We extend the cultural entrepreneurship perspective by investigating how entrepreneurs in deprived contexts gain legitimacy by leveraging proprietary and public places in their entrepreneurial storytelling. Inspired by the sociology of place, we present a longitudinal study of ten new venture journeys over four years in Kasoa, Ghana. We identify three distinct ways places are used in entrepreneurial narratives: projective significance of place, connective significance of place, and authoritative significance of place. We show how impoverished entrepreneurs construct and communicate places in diverse ways, not only as locations, but also as material and symbolic resources that provide legitimacy for their venturing activities. Drawing from our findings, we generate a model of place-based cultural entrepreneurship and elaborate place as a central resource in cultural entrepreneurship and new venture creation in deprived contexts.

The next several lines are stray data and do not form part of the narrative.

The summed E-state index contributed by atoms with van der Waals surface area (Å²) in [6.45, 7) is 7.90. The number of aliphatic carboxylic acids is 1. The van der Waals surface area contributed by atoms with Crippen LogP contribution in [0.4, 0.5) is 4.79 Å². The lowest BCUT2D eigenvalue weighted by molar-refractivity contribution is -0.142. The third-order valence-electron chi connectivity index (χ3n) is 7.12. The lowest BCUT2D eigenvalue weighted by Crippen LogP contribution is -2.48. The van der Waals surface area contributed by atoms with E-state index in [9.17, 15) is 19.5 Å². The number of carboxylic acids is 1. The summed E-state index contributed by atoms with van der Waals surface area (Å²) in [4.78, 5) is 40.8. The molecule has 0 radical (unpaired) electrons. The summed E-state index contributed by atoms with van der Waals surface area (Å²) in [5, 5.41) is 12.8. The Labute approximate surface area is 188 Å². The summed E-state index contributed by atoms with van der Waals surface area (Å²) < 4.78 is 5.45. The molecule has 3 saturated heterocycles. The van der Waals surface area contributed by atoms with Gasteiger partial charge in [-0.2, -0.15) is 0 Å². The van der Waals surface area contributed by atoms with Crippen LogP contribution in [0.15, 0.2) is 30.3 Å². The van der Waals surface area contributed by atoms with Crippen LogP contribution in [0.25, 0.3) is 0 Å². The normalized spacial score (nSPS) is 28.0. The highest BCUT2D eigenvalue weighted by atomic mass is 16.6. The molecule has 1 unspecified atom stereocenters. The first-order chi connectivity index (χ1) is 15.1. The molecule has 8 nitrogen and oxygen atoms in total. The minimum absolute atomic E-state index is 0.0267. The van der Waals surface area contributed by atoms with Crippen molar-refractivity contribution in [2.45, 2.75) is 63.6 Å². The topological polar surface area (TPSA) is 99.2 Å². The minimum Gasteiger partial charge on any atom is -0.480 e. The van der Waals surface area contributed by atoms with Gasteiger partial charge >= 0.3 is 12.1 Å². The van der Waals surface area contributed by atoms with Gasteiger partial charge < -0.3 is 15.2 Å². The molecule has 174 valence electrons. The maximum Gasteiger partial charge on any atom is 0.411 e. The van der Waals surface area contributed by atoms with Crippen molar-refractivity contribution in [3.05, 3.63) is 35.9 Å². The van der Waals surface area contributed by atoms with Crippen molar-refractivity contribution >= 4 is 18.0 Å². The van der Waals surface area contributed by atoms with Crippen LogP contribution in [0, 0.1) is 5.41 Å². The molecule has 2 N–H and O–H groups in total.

- cultural entrepreneurship